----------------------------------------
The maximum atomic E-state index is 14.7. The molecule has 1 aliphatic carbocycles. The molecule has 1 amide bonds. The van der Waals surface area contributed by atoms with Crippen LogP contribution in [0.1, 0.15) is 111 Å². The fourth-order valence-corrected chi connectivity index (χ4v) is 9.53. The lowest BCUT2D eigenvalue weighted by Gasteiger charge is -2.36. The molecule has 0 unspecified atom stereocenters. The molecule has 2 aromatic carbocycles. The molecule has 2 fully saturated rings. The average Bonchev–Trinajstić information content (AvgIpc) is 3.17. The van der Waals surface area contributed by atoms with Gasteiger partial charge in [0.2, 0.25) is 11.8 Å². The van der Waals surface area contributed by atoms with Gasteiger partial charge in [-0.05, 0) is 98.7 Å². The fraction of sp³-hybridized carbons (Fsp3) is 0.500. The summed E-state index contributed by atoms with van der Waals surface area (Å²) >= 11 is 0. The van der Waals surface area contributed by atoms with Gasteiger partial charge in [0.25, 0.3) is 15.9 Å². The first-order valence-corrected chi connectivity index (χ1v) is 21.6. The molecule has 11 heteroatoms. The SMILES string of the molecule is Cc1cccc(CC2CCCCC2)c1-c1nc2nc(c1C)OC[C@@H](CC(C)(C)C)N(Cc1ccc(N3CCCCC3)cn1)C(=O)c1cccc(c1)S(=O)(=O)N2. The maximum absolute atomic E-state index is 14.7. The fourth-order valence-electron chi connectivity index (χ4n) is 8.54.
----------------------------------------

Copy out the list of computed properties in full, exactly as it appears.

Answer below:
The maximum atomic E-state index is 14.7. The molecule has 1 aliphatic carbocycles. The molecule has 1 amide bonds. The van der Waals surface area contributed by atoms with Crippen LogP contribution in [0.1, 0.15) is 111 Å². The fourth-order valence-corrected chi connectivity index (χ4v) is 9.53. The lowest BCUT2D eigenvalue weighted by Gasteiger charge is -2.36. The molecule has 0 unspecified atom stereocenters. The molecule has 2 aromatic carbocycles. The molecule has 2 fully saturated rings. The average Bonchev–Trinajstić information content (AvgIpc) is 3.17. The van der Waals surface area contributed by atoms with Gasteiger partial charge in [0.2, 0.25) is 11.8 Å². The van der Waals surface area contributed by atoms with Gasteiger partial charge in [-0.05, 0) is 98.7 Å². The fraction of sp³-hybridized carbons (Fsp3) is 0.500. The summed E-state index contributed by atoms with van der Waals surface area (Å²) >= 11 is 0. The van der Waals surface area contributed by atoms with Gasteiger partial charge in [0.25, 0.3) is 15.9 Å². The first-order valence-corrected chi connectivity index (χ1v) is 21.6. The molecule has 11 heteroatoms. The SMILES string of the molecule is Cc1cccc(CC2CCCCC2)c1-c1nc2nc(c1C)OC[C@@H](CC(C)(C)C)N(Cc1ccc(N3CCCCC3)cn1)C(=O)c1cccc(c1)S(=O)(=O)N2. The maximum absolute atomic E-state index is 14.7. The fourth-order valence-electron chi connectivity index (χ4n) is 8.54.